Bankruptcy

Bankruptcy is a legal avenue that allows a person to receive a fresh financial start. In certain cases, bankruptcy can be very useful and effective in resolving financial problems. However, you should only save this valuable option for when you really need it most.

Some Things Bankruptcy Can Do

  • Eliminate the legal obligation to pay most or all of your debts.
  • Stop foreclosure of your home and allow you to catch up on missed payments.
  • Stop repossession of a car or other property.
  • Stop wage garnishments.
  • Stop harassment by debt collectors.

Some Things Bankruptcy Can’t Do

  • Eliminate certain rights of secured creditors. Some examples of secured debts are car loans and home mortgages. You can force secured creditors to take payments over time, but generally, you cannot keep the property unless you continue to pay the debt.
  • Discharge debts that arise after the bankruptcy has been filed.
  • Discharge certain types of debts, such as child support, alimony, student loans, court restitution orders, criminal fines, and most taxes

 

Types of Bankruptcy that our firm handles

Chapter 7:  This is also known as “liquidation”. Your debts are discharged, but you must give up any nonexempt property to the trustee to pay to your creditors. You can keep secured property if you continue making the payments regularly.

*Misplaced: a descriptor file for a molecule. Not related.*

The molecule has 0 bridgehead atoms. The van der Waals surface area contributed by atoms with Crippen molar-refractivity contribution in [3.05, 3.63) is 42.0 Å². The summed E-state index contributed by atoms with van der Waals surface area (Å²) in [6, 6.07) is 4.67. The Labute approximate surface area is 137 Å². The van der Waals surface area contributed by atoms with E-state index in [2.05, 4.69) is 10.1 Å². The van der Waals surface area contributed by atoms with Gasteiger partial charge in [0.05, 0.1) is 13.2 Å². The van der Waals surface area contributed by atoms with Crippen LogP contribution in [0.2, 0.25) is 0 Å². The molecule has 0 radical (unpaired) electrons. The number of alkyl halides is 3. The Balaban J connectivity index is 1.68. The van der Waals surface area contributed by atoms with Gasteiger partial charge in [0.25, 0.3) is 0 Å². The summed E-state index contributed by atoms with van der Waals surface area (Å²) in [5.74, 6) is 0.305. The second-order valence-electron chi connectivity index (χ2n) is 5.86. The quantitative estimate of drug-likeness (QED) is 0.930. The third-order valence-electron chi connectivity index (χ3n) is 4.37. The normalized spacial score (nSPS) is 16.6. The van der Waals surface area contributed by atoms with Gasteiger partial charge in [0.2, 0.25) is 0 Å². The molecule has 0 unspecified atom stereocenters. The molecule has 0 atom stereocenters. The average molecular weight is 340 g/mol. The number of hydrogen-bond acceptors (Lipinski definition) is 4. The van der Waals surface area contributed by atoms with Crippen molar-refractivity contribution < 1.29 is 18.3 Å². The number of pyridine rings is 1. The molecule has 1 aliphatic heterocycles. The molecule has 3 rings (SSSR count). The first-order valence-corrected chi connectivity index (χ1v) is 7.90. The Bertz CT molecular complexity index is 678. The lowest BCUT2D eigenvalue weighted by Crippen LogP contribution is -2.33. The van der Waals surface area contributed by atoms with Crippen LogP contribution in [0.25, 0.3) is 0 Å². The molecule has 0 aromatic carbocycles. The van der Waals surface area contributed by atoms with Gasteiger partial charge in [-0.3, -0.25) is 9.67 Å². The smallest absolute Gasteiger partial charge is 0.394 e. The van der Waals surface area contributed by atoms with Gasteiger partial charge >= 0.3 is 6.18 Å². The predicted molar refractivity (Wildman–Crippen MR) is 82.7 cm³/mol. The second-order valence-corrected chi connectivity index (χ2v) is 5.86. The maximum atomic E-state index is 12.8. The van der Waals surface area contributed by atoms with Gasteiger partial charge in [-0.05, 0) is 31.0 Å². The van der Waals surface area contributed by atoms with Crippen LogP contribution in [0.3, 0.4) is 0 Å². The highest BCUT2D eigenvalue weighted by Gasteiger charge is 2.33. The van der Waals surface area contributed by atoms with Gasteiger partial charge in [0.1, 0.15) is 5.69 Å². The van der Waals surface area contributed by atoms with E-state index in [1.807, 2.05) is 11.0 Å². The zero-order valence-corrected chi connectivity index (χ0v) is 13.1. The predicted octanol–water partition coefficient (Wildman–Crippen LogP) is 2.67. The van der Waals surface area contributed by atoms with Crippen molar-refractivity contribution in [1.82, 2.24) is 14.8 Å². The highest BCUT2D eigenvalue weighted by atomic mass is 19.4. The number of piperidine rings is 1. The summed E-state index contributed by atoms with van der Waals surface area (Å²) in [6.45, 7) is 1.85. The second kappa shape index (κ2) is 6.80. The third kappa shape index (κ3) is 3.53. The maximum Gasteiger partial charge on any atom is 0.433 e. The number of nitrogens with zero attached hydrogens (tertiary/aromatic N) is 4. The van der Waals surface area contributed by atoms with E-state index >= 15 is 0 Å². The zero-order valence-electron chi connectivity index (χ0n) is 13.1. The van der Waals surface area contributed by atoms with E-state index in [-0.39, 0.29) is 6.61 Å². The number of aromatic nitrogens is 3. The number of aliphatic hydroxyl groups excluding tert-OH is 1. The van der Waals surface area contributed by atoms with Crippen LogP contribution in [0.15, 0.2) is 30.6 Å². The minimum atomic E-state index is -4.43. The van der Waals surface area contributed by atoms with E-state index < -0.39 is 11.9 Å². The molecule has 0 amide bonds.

Chapter 13:  This is also called “reorganization.” Chapter 13 allows you to keep valuable property, such as your home or car, which you might otherwise lose due to past due payments. You can keep this type of property in Chapter 13 if you are able to make the necessary payments. These payments include the regular monthly payments plus payments toward past due debt. In Chapter 13, you can have between three and five years to pay back the past due payments.

 

Is Bankruptcy Right For Me?

The only way to be sure bankruptcy is right for you is to discuss your situation with a bankruptcy lawyer. Every case is different, and laws change from time to time. This article gives you some basic information, but it is not a substitute for consulting an attorney.